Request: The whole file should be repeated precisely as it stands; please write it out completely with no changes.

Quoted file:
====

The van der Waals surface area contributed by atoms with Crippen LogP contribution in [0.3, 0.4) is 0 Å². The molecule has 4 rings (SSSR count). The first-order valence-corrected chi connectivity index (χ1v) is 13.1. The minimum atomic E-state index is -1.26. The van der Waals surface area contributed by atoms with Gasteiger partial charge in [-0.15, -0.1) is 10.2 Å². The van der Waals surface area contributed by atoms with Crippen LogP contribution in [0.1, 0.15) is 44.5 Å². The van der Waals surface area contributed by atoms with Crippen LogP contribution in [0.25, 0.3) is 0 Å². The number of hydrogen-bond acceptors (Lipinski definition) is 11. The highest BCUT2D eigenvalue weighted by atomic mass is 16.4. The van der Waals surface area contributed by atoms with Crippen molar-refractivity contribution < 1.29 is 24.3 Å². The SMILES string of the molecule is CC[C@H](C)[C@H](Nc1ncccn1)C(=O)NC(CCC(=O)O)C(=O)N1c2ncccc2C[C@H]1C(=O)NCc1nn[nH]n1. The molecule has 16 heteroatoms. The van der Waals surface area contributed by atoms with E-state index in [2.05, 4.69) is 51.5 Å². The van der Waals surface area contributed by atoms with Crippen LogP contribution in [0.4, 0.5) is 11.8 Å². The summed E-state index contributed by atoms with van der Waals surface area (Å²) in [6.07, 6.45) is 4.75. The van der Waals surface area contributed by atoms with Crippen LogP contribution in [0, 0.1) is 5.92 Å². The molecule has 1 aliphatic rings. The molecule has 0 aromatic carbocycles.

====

The van der Waals surface area contributed by atoms with Crippen LogP contribution in [0.3, 0.4) is 0 Å². The molecule has 4 rings (SSSR count). The first-order valence-corrected chi connectivity index (χ1v) is 13.1. The minimum atomic E-state index is -1.26. The van der Waals surface area contributed by atoms with Gasteiger partial charge in [-0.15, -0.1) is 10.2 Å². The van der Waals surface area contributed by atoms with Crippen LogP contribution in [0.1, 0.15) is 44.5 Å². The van der Waals surface area contributed by atoms with Crippen LogP contribution in [0.25, 0.3) is 0 Å². The number of hydrogen-bond acceptors (Lipinski definition) is 11. The highest BCUT2D eigenvalue weighted by atomic mass is 16.4. The van der Waals surface area contributed by atoms with Crippen molar-refractivity contribution < 1.29 is 24.3 Å². The SMILES string of the molecule is CC[C@H](C)[C@H](Nc1ncccn1)C(=O)NC(CCC(=O)O)C(=O)N1c2ncccc2C[C@H]1C(=O)NCc1nn[nH]n1. The molecule has 16 heteroatoms. The van der Waals surface area contributed by atoms with E-state index in [2.05, 4.69) is 51.5 Å². The van der Waals surface area contributed by atoms with Crippen LogP contribution in [0.4, 0.5) is 11.8 Å². The summed E-state index contributed by atoms with van der Waals surface area (Å²) in [6.07, 6.45) is 4.75. The van der Waals surface area contributed by atoms with Crippen LogP contribution in [0, 0.1) is 5.92 Å². The molecule has 1 aliphatic rings. The molecule has 0 aromatic carbocycles.